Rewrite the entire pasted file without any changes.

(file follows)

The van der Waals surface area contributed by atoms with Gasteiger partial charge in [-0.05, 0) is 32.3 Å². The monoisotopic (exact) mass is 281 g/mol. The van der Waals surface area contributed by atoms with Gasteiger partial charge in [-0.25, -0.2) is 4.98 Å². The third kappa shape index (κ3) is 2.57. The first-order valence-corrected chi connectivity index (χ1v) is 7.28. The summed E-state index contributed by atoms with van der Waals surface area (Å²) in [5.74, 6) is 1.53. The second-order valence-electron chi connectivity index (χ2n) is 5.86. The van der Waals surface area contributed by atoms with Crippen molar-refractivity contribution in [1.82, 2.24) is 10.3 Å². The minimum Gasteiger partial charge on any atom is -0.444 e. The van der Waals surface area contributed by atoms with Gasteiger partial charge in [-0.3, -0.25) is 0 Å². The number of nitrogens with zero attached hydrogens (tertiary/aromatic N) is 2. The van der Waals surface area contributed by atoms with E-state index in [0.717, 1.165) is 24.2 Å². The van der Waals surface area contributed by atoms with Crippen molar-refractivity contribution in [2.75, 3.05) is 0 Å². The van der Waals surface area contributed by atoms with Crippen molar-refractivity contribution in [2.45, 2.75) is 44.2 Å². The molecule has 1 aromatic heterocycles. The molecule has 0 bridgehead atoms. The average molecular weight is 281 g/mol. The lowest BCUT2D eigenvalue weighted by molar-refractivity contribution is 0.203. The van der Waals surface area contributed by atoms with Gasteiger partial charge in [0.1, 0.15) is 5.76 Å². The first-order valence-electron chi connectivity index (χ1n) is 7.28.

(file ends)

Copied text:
The van der Waals surface area contributed by atoms with Gasteiger partial charge in [-0.05, 0) is 32.3 Å². The monoisotopic (exact) mass is 281 g/mol. The van der Waals surface area contributed by atoms with Gasteiger partial charge in [-0.25, -0.2) is 4.98 Å². The third kappa shape index (κ3) is 2.57. The first-order valence-corrected chi connectivity index (χ1v) is 7.28. The summed E-state index contributed by atoms with van der Waals surface area (Å²) in [5.74, 6) is 1.53. The second-order valence-electron chi connectivity index (χ2n) is 5.86. The van der Waals surface area contributed by atoms with Crippen molar-refractivity contribution in [1.82, 2.24) is 10.3 Å². The minimum Gasteiger partial charge on any atom is -0.444 e. The van der Waals surface area contributed by atoms with Gasteiger partial charge in [-0.3, -0.25) is 0 Å². The number of nitrogens with zero attached hydrogens (tertiary/aromatic N) is 2. The van der Waals surface area contributed by atoms with E-state index in [0.717, 1.165) is 24.2 Å². The van der Waals surface area contributed by atoms with Crippen molar-refractivity contribution in [2.75, 3.05) is 0 Å². The van der Waals surface area contributed by atoms with Crippen molar-refractivity contribution in [2.45, 2.75) is 44.2 Å². The molecule has 1 aromatic heterocycles. The molecule has 0 bridgehead atoms. The average molecular weight is 281 g/mol. The lowest BCUT2D eigenvalue weighted by molar-refractivity contribution is 0.203. The van der Waals surface area contributed by atoms with Gasteiger partial charge in [0.1, 0.15) is 5.76 Å². The first-order valence-electron chi connectivity index (χ1n) is 7.28.